on the first day of autumn, no bite in the air

there is chatter in the café, but not enough
to drown the silence in the kitchen, not
enough to distract from the sticky smudged drops
on the windows, which are
not enough to tempt the flies who gather instead
around the bar, by the open bottles, in your hair;
not enough hours to make something worthwhile, not
enough dollars to not worry; not enough rain
in the cotton-capped sky, not enough sincerity
to draw out a smile, not enough metaphor to hide,
not enough words not enough to explain,
not enough energy to run, not enough
to make her want to stay.

Breathing, Frontiers (Nara–Kyoto, 2009)

prayers in rough wood

One morning late in the summer of her death, I leave the swanky Kyoto hotel with only two things: a sense of desperate adventure and a bus map I have no way to make sense of. It is mid-morning, full sun. I step into the street & catch the wrong bus. Lost, I find another traveler with a better head for direction and a to-see list the same as mine. Together, we make the rounds of temples with names like stones dropped in still ponds, take pictures each of the other. Kiyomizu-dera and its golden waters. Moss & graves at Honen-in, echoes in the hillside. Eikando. Nanzenji. I touch my right hand to the cherry-lined path of Tetsugaku-no-michi, green now, no blossoms, wonder how many wiser heads have held thoughts here. Ears trained to stream’s murmur over street traffic. The day clouds as the sun sinks, and then at long last Ginkaku-ji, the Silver Pavilion that was never silver, umbrellaless under matching skies as rain begins to fall.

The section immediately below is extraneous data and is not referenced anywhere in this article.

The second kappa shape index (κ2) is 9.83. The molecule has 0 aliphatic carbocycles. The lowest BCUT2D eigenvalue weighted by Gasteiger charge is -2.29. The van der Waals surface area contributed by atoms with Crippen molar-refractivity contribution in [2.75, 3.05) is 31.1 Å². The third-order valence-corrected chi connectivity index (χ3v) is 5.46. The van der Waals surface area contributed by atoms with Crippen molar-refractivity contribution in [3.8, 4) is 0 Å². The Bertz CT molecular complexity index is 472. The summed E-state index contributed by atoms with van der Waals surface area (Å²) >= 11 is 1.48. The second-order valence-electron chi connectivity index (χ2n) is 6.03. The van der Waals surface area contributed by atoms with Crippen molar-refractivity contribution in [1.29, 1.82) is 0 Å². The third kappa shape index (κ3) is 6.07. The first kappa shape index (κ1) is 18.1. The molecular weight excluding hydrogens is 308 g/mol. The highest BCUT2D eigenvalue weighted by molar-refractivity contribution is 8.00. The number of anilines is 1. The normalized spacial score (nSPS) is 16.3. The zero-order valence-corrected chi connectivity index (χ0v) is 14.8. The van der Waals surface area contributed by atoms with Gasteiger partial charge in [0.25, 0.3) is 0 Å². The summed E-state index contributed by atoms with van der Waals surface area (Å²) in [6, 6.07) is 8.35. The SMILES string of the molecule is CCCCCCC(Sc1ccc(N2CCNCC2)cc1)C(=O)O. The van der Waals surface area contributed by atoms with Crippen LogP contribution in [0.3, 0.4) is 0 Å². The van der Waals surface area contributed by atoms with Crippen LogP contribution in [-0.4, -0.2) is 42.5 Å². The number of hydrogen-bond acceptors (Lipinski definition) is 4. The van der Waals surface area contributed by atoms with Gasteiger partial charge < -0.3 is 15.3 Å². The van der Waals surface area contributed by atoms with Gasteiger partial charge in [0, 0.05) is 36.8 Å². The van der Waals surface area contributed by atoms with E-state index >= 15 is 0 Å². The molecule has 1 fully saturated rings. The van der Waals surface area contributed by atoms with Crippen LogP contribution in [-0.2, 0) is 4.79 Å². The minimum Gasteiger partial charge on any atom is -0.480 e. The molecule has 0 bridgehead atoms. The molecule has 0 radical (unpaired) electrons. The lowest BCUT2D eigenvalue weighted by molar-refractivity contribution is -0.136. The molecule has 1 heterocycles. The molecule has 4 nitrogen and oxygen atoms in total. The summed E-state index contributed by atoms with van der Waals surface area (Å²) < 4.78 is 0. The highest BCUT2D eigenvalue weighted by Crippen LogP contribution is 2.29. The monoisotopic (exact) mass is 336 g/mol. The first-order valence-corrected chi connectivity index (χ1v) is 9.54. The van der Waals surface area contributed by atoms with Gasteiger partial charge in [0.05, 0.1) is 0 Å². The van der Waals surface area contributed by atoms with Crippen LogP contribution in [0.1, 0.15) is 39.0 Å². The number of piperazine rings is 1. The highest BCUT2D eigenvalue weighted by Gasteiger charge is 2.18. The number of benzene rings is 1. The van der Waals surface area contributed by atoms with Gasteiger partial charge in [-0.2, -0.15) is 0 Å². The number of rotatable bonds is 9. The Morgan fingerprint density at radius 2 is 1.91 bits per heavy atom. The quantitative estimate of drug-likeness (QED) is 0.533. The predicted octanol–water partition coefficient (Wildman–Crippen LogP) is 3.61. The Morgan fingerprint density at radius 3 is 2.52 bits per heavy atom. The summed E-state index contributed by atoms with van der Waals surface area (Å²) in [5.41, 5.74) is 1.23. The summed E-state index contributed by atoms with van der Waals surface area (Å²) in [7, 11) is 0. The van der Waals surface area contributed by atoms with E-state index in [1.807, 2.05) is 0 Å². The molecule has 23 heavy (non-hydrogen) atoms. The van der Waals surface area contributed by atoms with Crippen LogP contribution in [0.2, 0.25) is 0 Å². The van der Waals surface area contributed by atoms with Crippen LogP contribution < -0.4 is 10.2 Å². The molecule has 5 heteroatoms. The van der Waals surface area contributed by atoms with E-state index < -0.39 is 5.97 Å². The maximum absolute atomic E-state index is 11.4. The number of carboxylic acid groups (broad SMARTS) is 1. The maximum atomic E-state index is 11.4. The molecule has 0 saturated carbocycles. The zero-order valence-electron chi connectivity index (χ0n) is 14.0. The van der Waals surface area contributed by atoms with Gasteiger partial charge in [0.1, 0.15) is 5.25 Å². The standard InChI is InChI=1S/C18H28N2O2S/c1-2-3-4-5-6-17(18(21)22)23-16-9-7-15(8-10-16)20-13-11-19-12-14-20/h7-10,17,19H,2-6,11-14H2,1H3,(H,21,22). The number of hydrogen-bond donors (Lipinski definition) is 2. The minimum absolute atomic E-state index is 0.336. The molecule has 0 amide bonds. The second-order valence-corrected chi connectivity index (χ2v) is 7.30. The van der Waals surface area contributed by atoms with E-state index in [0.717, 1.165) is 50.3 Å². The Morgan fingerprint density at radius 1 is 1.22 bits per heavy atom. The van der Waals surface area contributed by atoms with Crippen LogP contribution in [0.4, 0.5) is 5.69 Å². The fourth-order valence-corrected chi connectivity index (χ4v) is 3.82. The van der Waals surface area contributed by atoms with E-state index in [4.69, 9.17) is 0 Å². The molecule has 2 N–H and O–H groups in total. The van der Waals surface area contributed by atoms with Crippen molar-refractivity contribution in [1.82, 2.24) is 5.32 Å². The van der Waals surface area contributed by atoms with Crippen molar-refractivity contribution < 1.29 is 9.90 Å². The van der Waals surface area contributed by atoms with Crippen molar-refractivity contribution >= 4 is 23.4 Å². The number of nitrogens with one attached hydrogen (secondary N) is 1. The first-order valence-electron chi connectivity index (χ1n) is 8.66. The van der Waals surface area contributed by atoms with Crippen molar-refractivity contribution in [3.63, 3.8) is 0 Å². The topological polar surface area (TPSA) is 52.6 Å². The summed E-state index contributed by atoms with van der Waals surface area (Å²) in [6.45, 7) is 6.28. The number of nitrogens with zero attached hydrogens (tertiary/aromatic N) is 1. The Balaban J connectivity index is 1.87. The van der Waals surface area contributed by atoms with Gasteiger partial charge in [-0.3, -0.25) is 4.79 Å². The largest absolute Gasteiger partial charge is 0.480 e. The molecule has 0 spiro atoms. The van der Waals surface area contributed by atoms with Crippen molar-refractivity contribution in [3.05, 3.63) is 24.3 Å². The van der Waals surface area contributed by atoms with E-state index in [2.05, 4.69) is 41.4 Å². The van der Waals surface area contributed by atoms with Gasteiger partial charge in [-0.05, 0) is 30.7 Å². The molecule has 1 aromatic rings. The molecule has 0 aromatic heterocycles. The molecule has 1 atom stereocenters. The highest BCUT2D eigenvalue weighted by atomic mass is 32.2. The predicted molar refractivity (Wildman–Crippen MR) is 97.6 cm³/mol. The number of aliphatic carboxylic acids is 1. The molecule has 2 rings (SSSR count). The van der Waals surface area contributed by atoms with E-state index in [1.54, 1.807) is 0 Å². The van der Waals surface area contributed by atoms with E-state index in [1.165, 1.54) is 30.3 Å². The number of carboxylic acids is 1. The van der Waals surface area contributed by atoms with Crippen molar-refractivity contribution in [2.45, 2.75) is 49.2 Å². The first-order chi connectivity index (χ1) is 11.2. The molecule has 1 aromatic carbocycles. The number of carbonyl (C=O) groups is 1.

I hang a prayer
in wood by a heron’s pool
but do not forget.

Cafe Pantoum

The bell rings, another customer.
Smile plastered in place, I look up;
another hour, another dollar.
The things we do for love.

I look up, smile plastered in place,
How was your weekend?
The things we do for love
aren’t always comfortable.

How was your weekend?
“Mostly we just slept.”
–something not always comfortable
to admit, with your lover working beside you.

Mostly we just slept,
but there’s still tiredness under my eyes,
even with my lover working beside me;
it’s like a forced march into tomorrow

with today’s tiredness still in my eyes;
another eternity, another dollar.
Like a forced march into forever:
the bell rings, another customer.